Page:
It may take some extra renovation and you may have to invest some extra money, but egress windows are made for your safety, so make sure you plan ahead and always get the project inspected before, during, and after installation. Plus, it’s always a good idea to look up your own local safety codes and get professional window installation consultation prior to construction.


  1. steve, June 16:

    does window have to open out?

  2. Jewell, October 24:

    I’d like to make a loft into a bedroom. There will be a normal stairway thats up to code leading up to the open loft. Can I use a skylight to meet egress code instead of a window?

  3. Ned Baldwin, November 7:

    Can I use a 48″ wide awning window in a 2nd Fl BR as an egress window if I modify the hardware so that its stays are only at the jambs and it opens a full 24″?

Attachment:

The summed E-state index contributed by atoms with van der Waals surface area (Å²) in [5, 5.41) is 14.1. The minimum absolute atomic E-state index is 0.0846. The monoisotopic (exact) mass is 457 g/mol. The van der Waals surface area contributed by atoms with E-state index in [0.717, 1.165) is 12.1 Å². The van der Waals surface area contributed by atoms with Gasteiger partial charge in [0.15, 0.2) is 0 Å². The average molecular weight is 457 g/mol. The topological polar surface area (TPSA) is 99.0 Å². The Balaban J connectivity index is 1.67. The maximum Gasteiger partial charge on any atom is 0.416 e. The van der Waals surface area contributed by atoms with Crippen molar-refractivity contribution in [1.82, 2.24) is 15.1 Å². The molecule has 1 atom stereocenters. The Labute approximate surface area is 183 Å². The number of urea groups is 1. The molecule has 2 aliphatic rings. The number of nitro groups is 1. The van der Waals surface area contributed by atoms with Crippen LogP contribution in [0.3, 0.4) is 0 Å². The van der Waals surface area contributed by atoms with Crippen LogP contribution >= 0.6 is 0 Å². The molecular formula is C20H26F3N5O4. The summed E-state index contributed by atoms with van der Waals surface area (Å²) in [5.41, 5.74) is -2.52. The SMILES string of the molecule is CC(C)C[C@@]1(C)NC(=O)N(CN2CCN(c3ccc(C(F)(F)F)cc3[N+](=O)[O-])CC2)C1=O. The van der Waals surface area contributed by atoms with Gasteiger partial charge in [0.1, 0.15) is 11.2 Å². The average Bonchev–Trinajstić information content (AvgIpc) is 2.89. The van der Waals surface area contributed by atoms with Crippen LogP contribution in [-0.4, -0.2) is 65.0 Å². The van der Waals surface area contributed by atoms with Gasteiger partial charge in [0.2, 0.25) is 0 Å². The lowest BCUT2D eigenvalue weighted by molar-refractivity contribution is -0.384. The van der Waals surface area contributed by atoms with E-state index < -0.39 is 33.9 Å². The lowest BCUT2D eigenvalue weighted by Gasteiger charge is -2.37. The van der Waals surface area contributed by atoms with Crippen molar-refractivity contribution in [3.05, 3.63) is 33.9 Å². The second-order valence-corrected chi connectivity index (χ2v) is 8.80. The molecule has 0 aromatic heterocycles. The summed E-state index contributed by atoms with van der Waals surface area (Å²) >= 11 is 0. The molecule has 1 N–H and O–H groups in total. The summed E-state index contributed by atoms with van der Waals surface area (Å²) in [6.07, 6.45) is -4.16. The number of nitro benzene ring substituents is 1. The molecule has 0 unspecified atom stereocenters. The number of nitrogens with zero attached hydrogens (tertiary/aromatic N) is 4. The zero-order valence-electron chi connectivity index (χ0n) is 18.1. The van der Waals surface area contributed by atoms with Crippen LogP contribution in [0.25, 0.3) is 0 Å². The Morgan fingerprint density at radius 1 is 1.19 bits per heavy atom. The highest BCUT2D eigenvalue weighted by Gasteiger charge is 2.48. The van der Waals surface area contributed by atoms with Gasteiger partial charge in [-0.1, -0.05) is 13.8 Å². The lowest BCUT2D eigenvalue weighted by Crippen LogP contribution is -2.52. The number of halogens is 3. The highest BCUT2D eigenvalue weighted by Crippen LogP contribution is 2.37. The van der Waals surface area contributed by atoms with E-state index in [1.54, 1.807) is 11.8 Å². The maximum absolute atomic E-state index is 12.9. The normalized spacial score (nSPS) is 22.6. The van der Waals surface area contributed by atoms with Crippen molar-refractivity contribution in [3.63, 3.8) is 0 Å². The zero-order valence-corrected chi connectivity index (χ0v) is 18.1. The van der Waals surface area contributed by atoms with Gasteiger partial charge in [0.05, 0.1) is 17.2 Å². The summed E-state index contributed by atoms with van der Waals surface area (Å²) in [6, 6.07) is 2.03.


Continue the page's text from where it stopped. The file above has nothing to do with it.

4. nelson, March 30:

    if my home is older and I want to replace the window (built in 1960) in a bedroom, do I have to meet egress requirements or am I grandfathered in if I am just replacing the window for efficiancy

  5. Nancy, July 19:

    if my home is older and I want to replace the window (built in 1976) in a bedroom, do I have to meet egress requirements or am I grandfathered in if I am just replacing the window for efficiency?

  6. Brian, October 27:

    As an inspector and fire protection specialist my feedback on egress windows is as follows. Any room converted to a sleeping area in a basement requires an egress window. There is no grandfather clause.

  7. Charlotte, July 9:

    Admiring the hard work you put into your site and in depth
    information you provide. It’s awesome to come across a blog every once in a while that isn’t the
    same out of date rehashed material. Excellent read!
    I’ve saved your site and I’m adding your RSS feeds to my Google account.

  8. Virginia Harrison, September 11:

    I am considering replacing windows in a rental home in Avon (Powell County) Montana. Am I required to replace the existing in the bedrooms with “egress” windows. The existing windows are sliders and are at least 50 or more inches above the floor.

  9. Fred Peterson, October 22:

    The bottom of my window sill is 54 inches from the floor. Can I attach to the wall a 10″ high step to satisfies the 44″ requirement?